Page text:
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A Dark-Adapted Eye

4.01  ·  Rating Details  ·  5,143 Ratings  ·  279 Reviews
A Dark-Adapted Eye - a prize-winning crime classic by bestselling author Barbara Vine Winner of the Crime Writers' Association Gold Dagger Award 'A rich, complex and beautifully crafted novel' P.D. James 'Compulsively readable ... a carefully devised plot unfolded with the most cunning art. Wilkie Collins and Dickens would have admired it' Sunday Times Like most families t ...more
Paperback, 304 pages
Published June 23rd 2009 by Penguin Canada (first published January 1st 1986)
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Andrew Corrie There is a welter of family names introduced in the first couple of chapters. I use a pencil and paper and draw the family tree as I go along - in…moreThere is a welter of family names introduced in the first couple of chapters. I use a pencil and paper and draw the family tree as I go along - in fact in ch 1 you cannot know who everyone is and I had to make a couple of corrections.

Jessica has put down the most important relations. There are a couple of others you could add, too. The cousin Jamie, dumped by Tony Pearmain on the "Contessa", and who was/is living in Florence - well, where he fits in is the nub of the story....(less)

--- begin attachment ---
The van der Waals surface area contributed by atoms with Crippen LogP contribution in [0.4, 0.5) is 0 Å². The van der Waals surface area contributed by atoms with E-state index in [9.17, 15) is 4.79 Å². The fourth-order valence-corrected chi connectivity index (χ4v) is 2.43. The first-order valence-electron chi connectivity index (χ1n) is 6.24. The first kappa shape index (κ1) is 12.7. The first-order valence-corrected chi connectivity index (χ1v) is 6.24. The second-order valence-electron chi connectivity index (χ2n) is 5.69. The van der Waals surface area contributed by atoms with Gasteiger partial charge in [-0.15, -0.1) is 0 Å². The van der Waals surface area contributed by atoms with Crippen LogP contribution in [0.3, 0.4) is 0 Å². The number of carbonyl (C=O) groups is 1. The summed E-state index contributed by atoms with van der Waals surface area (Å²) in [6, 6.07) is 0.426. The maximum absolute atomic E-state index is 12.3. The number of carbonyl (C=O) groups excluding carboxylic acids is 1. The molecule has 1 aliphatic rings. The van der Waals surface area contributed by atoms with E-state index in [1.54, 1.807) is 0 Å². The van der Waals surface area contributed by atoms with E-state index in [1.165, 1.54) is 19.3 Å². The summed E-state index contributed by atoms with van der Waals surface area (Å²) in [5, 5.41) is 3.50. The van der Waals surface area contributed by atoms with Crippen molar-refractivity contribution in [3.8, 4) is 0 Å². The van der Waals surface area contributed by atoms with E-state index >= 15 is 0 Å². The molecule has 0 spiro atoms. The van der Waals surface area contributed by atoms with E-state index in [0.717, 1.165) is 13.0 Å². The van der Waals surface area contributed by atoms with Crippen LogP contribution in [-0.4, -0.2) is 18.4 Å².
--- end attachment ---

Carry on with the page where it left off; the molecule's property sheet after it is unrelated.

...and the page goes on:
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Dec 05, 2009 Barbara rated it it was amazing  ·  review of another edition
Recommends it for: MARIA, KELLY
Recommended to Barbara by: CYNTHIA , TERESA & MERILEE
Shelves: mystery, suspense
This book was apparently Ruth Rendell's introduction as Barbara Vine. One could not, by any means, classify this as a typical suspense mystery. It is clearly,as we have become better acquainted with Vine, one of sophisticated, intricate and complex plotting. To rehash the details of this tale is unnecessary here, for many others have done so.It is not a fast moving novel, but one of subtlety and careful, deliberate attention to details.

This is the story of an English family, traced through the
Jan 16, 2009 Heather rated it really liked it  ·  review of another edition
When a journalist contacts Faith Severn in the interest of writing a book about the execution of her aunt Vera Hillyard, Faith slowly reveals and unravels the story of the Hillyard family complete in it's complicities and claustrophobias. After her parents' death, Vera leaves her young son and military husband in the care of others and undertakes the role of mother to her younger sister, Eden. Vera and Eden's relationship is extremely close and secretive, often excluding all other parties. Livin ...more